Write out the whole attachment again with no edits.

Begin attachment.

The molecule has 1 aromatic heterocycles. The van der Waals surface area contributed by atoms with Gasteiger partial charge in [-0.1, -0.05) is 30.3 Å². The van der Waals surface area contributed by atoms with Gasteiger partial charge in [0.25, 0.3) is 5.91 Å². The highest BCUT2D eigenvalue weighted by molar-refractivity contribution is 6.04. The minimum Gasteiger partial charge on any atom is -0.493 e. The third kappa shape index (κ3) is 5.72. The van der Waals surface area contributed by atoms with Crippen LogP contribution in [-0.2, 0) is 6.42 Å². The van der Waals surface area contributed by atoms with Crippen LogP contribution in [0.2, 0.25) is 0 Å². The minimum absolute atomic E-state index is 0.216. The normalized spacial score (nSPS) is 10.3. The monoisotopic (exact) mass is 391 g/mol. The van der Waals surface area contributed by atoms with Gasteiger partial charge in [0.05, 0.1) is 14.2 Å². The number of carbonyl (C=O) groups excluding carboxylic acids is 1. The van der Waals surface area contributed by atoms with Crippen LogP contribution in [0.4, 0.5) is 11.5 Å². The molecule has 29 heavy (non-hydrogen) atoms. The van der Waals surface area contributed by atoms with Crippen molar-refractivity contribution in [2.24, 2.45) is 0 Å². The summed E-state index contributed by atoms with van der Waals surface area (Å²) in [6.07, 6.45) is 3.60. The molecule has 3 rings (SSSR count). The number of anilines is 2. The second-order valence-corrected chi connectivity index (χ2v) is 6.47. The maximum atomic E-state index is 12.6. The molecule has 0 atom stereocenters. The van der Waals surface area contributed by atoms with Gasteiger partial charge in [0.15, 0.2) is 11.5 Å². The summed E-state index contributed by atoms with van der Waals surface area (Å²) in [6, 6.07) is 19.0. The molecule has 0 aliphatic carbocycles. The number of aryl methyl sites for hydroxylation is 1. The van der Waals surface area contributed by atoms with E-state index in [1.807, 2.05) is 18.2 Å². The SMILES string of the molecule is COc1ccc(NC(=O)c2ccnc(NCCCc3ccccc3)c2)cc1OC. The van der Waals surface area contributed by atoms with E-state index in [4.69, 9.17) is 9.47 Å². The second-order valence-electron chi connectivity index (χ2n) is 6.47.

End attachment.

The molecule has 1 aromatic heterocycles. The van der Waals surface area contributed by atoms with Gasteiger partial charge in [-0.1, -0.05) is 30.3 Å². The van der Waals surface area contributed by atoms with Gasteiger partial charge in [0.25, 0.3) is 5.91 Å². The highest BCUT2D eigenvalue weighted by molar-refractivity contribution is 6.04. The minimum Gasteiger partial charge on any atom is -0.493 e. The third kappa shape index (κ3) is 5.72. The van der Waals surface area contributed by atoms with Crippen LogP contribution in [-0.2, 0) is 6.42 Å². The van der Waals surface area contributed by atoms with Crippen LogP contribution in [0.2, 0.25) is 0 Å². The minimum absolute atomic E-state index is 0.216. The normalized spacial score (nSPS) is 10.3. The monoisotopic (exact) mass is 391 g/mol. The van der Waals surface area contributed by atoms with Gasteiger partial charge in [0.05, 0.1) is 14.2 Å². The number of carbonyl (C=O) groups excluding carboxylic acids is 1. The van der Waals surface area contributed by atoms with Crippen LogP contribution in [0.4, 0.5) is 11.5 Å². The molecule has 29 heavy (non-hydrogen) atoms. The van der Waals surface area contributed by atoms with Crippen molar-refractivity contribution in [2.24, 2.45) is 0 Å². The summed E-state index contributed by atoms with van der Waals surface area (Å²) in [6.07, 6.45) is 3.60. The molecule has 3 rings (SSSR count). The number of anilines is 2. The second-order valence-corrected chi connectivity index (χ2v) is 6.47. The maximum atomic E-state index is 12.6. The molecule has 0 atom stereocenters. The van der Waals surface area contributed by atoms with Gasteiger partial charge in [0.15, 0.2) is 11.5 Å². The summed E-state index contributed by atoms with van der Waals surface area (Å²) in [6, 6.07) is 19.0. The molecule has 0 aliphatic carbocycles. The number of aryl methyl sites for hydroxylation is 1. The van der Waals surface area contributed by atoms with E-state index in [1.807, 2.05) is 18.2 Å². The SMILES string of the molecule is COc1ccc(NC(=O)c2ccnc(NCCCc3ccccc3)c2)cc1OC. The van der Waals surface area contributed by atoms with E-state index in [4.69, 9.17) is 9.47 Å². The second-order valence-electron chi connectivity index (χ2n) is 6.47.